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This flyer has been circulating online since at least 2017 and it’s a hoax.
Across the country businesses have boarded up to protect against possible Election Day violence but a recent blog post suggesting that antifa activists will dress up like supporters of President Donald Trump and commit violence relies on an old, fake flyer with a debunked claim.
"Antifa gearing up for false flag violence disguised as Trump-supporters," reads the headline on the Nov. 3 post. The story claims that "the progressive activists" plan to riot while disguised as Trump supporters "in order to make the case that Donald Trump truly is a dictator that must be violently overthrown if he wins or arrested and prosecuted if he loses."
It says that "a source that has always been reliable was able to photograph an Antifa flyer." And an accompanying image of the supposed flyer reads: "Election Day nears Comrades!!! Prepare to defend your rights!!" It reminds "Antifa Comrades" to disguise themselves as "patriots/Trump supporters" on Nov. 4 by wearing "MAGA hats, USA flags, 3%er insignias" or "a convincing police uniform."
This post was flagged as part of Facebook’s efforts to combat false news and misinformation on its News Feed. (Read more about our partnership with Facebook.)
First, antifa stands for "anti-fascist" and refers to a broad, loose coalition of left-wing activists who protest white supremacy and other far-right causes. Sometimes antifa activists are violent but experts say most of the activity that happens under the antifa banner is nonviolent.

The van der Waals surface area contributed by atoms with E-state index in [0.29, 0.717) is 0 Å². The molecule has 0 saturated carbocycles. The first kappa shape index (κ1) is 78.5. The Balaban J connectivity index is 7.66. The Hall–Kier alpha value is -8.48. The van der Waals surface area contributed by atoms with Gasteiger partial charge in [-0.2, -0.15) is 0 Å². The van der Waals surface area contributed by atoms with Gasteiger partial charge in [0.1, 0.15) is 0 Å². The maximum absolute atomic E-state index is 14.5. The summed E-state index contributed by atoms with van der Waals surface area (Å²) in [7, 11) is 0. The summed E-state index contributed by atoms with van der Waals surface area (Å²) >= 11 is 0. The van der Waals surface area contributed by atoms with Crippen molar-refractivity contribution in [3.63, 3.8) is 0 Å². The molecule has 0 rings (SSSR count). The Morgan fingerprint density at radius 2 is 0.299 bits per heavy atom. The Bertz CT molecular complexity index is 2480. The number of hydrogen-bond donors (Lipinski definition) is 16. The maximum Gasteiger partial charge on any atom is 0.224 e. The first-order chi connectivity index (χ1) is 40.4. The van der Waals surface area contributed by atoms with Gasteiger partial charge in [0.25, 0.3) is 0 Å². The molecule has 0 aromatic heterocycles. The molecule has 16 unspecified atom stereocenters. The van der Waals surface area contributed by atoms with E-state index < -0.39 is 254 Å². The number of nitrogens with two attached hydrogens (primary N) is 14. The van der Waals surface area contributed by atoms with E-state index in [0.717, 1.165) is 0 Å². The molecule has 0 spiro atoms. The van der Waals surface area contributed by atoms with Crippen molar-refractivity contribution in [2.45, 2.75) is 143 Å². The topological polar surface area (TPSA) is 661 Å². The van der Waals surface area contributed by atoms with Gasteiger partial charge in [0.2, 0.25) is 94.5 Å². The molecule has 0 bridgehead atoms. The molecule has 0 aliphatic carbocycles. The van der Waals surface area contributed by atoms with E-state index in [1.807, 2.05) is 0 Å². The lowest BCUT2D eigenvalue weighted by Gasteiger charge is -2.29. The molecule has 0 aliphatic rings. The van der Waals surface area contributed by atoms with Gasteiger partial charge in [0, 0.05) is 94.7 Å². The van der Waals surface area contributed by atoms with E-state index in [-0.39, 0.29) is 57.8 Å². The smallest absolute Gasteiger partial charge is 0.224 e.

The image of the flyer has been online since at least 2017, when online rumors claimed that antifa activists were planning a revolution that would begin on Nov. 4.
It started to spread on social media after it appeared in a Facebook group called "Hickman County Antifa." The user who originally posted it there, Katy Krasnow, has told fact-checkers that she shared it as a joke.
"Hickman County Antifa was a satire page," she told Snopes. "I deleted soon after it got shared because it made a lot of people freak out more than I expected. Nobody in the group was really actually connected. We were just sharing dumb antifa memes."
In 2017, Will Sommer, a Daily Beast politics reporter who covers conservative media, described the flyer in a Medium post as one of several "fabricated ‘planning documents’ that urge antifa guerillas to commit violence while posing as police or Trump supporters."
In June, a Twitter account — @ANTIFA_US — appeared to call for violence, rallying "comrades" to move into residential areas and "take what’s ours." But the account wasn’t actually affiliated with antifa activists; it was created by a known white supremacist group.
And on Sept. 4, Law Enforcement Today, which "unapologetically supports those who hold the Thin Blue Line," published a story about the flyer being shared on Facebook.
"While I personally loathe the likes of Antifa and their tactics," the author wrote, "I can assure you that this is simply a hoax."
We rate this blog post False.
This fact check is available at IFCN’s 2020 US Elections #Chatbot on WhatsApp. Click here, for more.
American Thinker post, Nov. 3, 2020
PolitiFact, No, antifa activists aren’t disguising themselves as Trump supporters to riot, Sept. 18, 2020
The Daily Beast, The left secretly preps for MAGA violence after Election Day, Sept. 8, 2020
Politico, 8 big reasons Election Day 2020 could be a disaster, July 24, 2020
CNN, White supremacists pose as Antifa online, June 2, 2020
FactCheck.org, Viral tweet ‘alert’ wasn’t from Antifa, June 2, 2020
PolitiFact, Ask PolitiFact: What is antifa, and why is it over my timeline? July 2, 2020
Sizzle post, Oct. 28, 2017
Time, No, ‘Antifa’ protesters aren’t planning on toppling the government tomorrow, Nov. 3, 2017
Law Enforcement Today, Is there an Antifa riot planned for the day after the election? Here are the rumors — and what we found, Sept. 4, 2020
Medium, How the "November 4" conspiracy theory took over pro-Trump internet, Oct. 31, 2017
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